The Long Shadows of the Past

The Ascona C (1980-1988) has cast a long shadow over Opel. Is this the car that created the persistent impression of dullness that tarnishes the Opel badge?

1983 Opel Ascona

Today’s inspiration is an Opel Ascona 2-door saloon, spotted in the north of Aarhus. The recent resurgence (maybe that’s only in my own mind) of Opel has made me reconsider where, precisely, it all went wrong for Adam Opel AG. Lying on my psychiatrist’s couch I turned over my impressions and images of Opel.

Under the rubble and tattered shreds of half-memories, I found this car. The Ascona is the car that more than any other Opel product, shaped my attitude to the firm as a maker of vehicles soaked in mediocrity. That and perhaps the Opel Omega A (1986-1993) which in the land of my youth was sold in fade-prone red with spartan grey cloth upholstery. The Ascona seemed only to come in beige with faded grey plastic trim.

It was a ubiquitous car and one which dominates my memories of that period and which I think was the vehicle that cemented in people’s mind the fixed idea of Opel as being somehow more boring than Ford and less enduring than VW. So what is it about the Ascona “C” that offends? If you compare it with its predecessor, it looks much cheaper. This effect stems from the sharp folds of the pressings compared with the rounded corners of the predecessor.

The Omega “B”, while being in many ways a commendably correct piece of industrial design also looked flimsier and cheaper than the Rekord which preceded it. The Ascona also, especially in its last iterations, has a curiously over-wrought Art Deco effect suggested by the number of grooves on the plastic trim. The interiors came in some very dreary shades too: beige, pale blue, and possibly, grey. So, my memory of the car has coloured my feelings of later Opels.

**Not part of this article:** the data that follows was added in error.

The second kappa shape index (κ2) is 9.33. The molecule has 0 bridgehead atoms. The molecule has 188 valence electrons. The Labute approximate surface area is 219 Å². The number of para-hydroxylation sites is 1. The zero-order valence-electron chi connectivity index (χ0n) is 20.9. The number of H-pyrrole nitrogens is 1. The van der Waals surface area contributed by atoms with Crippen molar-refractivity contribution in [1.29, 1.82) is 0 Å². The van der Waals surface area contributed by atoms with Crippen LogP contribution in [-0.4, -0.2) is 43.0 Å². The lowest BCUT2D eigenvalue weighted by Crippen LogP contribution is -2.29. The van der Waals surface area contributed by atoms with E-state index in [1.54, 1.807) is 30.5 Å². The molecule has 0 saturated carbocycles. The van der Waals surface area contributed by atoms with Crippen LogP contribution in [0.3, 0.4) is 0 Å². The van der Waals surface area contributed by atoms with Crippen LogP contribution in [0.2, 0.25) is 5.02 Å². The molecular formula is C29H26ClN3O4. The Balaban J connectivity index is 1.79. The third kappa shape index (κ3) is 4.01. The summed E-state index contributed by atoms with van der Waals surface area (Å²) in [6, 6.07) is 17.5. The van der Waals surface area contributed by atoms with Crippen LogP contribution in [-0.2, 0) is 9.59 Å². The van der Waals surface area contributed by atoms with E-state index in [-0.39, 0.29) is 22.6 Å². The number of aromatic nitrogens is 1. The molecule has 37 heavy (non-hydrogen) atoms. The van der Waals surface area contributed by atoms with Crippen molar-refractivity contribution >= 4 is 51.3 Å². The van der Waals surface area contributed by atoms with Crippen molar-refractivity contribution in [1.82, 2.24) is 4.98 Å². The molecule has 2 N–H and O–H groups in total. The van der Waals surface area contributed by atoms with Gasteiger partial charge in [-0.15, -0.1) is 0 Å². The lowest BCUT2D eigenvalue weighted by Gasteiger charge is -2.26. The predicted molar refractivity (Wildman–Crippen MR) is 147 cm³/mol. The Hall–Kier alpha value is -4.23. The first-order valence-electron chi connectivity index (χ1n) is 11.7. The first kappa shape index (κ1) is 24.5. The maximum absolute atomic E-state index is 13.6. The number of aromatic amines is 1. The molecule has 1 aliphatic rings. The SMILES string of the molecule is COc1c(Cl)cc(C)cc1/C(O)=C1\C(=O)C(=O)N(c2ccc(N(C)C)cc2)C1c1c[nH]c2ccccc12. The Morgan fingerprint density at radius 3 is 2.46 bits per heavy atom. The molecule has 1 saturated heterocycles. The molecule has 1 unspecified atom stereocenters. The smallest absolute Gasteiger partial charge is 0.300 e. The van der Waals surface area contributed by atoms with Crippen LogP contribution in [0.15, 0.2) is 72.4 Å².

1983 OPEL-Ascona-C--1983-
A 1983 Ascona interior: not beige, grey or light blue.

In this time of revision – and looking at the orange example – I realise that the Ascona wasn’t as bad as I had remembered it and, having looked at other cars from the same period and same class, it was really no worse than their own decontended, cost-cut, recession-years finishes. Turning this around and looking at it another way, the interesting thing (if you find this kind of thing interesting) is that I remember this car with a vividness out of all proportion to the dullness of its hues. I can’t recall anything of the Cortinas and Renault 12s that did battle with this device for space on the streets of Dublin.

The other odd thing is that, in Denmark at least, the Ascona is a survivor. Its peers are gone. For some reason people here are keeping battered cars like this going. Around the corner is a really dented and rusted ’88 base model Omega (no rear armrest). Someone likes this car in the way they don’t cherish the Granada, Renault 20, CX or Nissan Laurel.

The initial reviews of the Ascona, a GM J-car were very positive. I won’t dig out the quotes from Car or Autocar but they liked this car and I can only say the copy glowed: spacious, fast and well-priced, they said. The car was front drive, even if it looked like the rear-wheel drive “B”. The Germans made the Ascona a best-seller too, the best-selling car in Germany. It was not a Golf.

The Irish went for them as well but only so as to expose the Ascona’s frail bodywork to rust and dents. We didn’t know Ascona was a ritzy lakeside resort in Switzerland. What went wrong for the Ascona was its ubiquity and the fact it was touched by the dead-hand of GM head office in Detroit. The same bodyshell was used for grade A rubbish like the Chevrolet Cavalier, Oldsmobile Firenza, Cadillac Cimarron and the Buick Skyhawk. Had the Ascona been designed in Germany for the European market it would very likely have been a more solidly considered item.